Skin Cancer: What Can You Do About It

Skin Cancer: What Can You Do About It

The skin is the largest organ of the body. The skin covers the internal organs and protects them from injury. It serves as a barrier between germs, such as bacteria, and internal organs; and prevents the loss of too much fluid. The skin controls the body temperature and helps get rid of some wastes. There are certain cells in the skin that communicate with the brain enabling temperature, touch, and pain sensations

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Skin cancer is the most common form of any human cancer. It is estimated that over 1 million new cases of skin cancer occur annually. The annual rates of all forms of skin cancer are increasing each year, representing a growing public concern. It has also been estimated that nearly half of all Americans who live to age 65 will develop skin cancer at least once in their lifetime. The most common warning sign of skin cancer is a change in the appearance of the skin, such as a new growth or a sore that will not heal.

There are three types of skin cancer which can have different appearances and symptoms. Basal skin cancer is the most common type of skin cancer, accounting for 75 per cent of non-melanoma skin cancers. Basal skin cancer affects a type of cell within the top layer of skin, and is a slow-growing cancer that doesn’t usually spread to other parts of the body.

Squamous cell skin cancer involves another type of cell in the top layer of skin or epidermis. It usually affects the head, neck or back of the hands and the main symptom is an area of thickened, scaly skin that develops into a painless, hard lump, reddish brown in colour with an irregular edge. The lump becomes a recurring ulcer and doesn’t heal. Occasionally squamous cell skin cancer will form on the vulva or around the anus.

Melanoma skin cancer begins in the melanocytes, cells that produce the skin coloring or pigment known as melanin. Melanin helps protect the deeper layers of the skin from the harmful effects of the sun. Melanoma skin cancer is almost always curable when it is detected in its very early stages. Although melanoma accounts for only a small percentage of skin cancer, it is far more dangerous than other types skin cancer and can cause deaths. Melanoma, the most serious type of skin cancer, will account for more than 75,000 cases of skin cancer in 2012. It accounts for almost 9,000 of the nearly 12,000 skin cancer deaths each year.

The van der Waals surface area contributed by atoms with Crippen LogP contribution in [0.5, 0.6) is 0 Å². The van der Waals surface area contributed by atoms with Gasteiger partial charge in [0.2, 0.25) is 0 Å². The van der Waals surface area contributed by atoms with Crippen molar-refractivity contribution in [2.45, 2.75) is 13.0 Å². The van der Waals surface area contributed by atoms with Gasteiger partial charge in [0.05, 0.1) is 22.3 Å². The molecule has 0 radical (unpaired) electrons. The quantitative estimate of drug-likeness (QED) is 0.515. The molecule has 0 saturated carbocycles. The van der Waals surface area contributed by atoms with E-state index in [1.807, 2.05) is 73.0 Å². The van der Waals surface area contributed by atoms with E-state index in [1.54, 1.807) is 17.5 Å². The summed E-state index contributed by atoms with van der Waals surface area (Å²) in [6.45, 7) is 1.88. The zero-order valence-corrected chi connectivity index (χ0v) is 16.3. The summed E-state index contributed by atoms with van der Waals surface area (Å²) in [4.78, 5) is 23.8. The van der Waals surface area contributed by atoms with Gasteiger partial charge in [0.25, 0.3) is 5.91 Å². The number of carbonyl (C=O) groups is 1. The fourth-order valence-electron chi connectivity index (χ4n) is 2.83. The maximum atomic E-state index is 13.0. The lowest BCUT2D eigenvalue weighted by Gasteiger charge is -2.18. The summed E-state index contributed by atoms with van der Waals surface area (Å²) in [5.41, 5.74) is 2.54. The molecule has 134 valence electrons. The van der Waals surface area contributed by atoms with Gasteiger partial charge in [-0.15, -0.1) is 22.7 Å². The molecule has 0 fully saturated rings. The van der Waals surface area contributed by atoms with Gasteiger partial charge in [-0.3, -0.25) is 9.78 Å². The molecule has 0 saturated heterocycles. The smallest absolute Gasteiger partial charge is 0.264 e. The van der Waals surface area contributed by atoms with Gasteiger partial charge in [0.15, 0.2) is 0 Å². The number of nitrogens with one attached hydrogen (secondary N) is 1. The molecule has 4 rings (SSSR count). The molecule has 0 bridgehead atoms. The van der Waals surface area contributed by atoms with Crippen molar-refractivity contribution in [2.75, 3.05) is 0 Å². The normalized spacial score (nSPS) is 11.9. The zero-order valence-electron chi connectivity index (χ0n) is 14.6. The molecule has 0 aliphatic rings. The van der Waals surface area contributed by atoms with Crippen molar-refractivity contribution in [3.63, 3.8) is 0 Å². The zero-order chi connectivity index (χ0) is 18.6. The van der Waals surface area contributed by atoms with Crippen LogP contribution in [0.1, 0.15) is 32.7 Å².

Skin Cancer Signs and Symptoms include:

  • A small lump (spot or mole) that is shiny, waxy, pale in color, and smooth in texture.
  • A red lump (spot or mole) that is firm
  • A sore or spot that bleeds or become crusty. Also look for sores that don’t heal.
  • Rough and scaly patches on the skin.
  • Flat scaly areas of the skin that are red or brown.
  • Any new growth that is suspicious

Everyone is at risk for developing skin cancer. However, certain characteristics make people more at risk for developing skin cancer:

  • People with freckles
  • Those with fair skin tones
  • Those who burn easily
  • People with light colored eyes, such as green and blue eyes
  • People with naturally red or blonde hair
  • People who spend a lot of time outdoors
  • People who have a personal or family history of skin cancer or melanoma

Treatment for skin cancer, much like any form of cancer, may require surgery to remove the cancerous growths. A plastic surgeon can surgically remove the cancerous growths and other skin lesions using specialized techniques to preserve your health and your appearance. Although scars tend to develop after surgery, your plastic surgeon will make every effort to treat your skin cancer without dramatically changing your appearance. For some people, reconstruction may require more than one procedure to achieve the best results.

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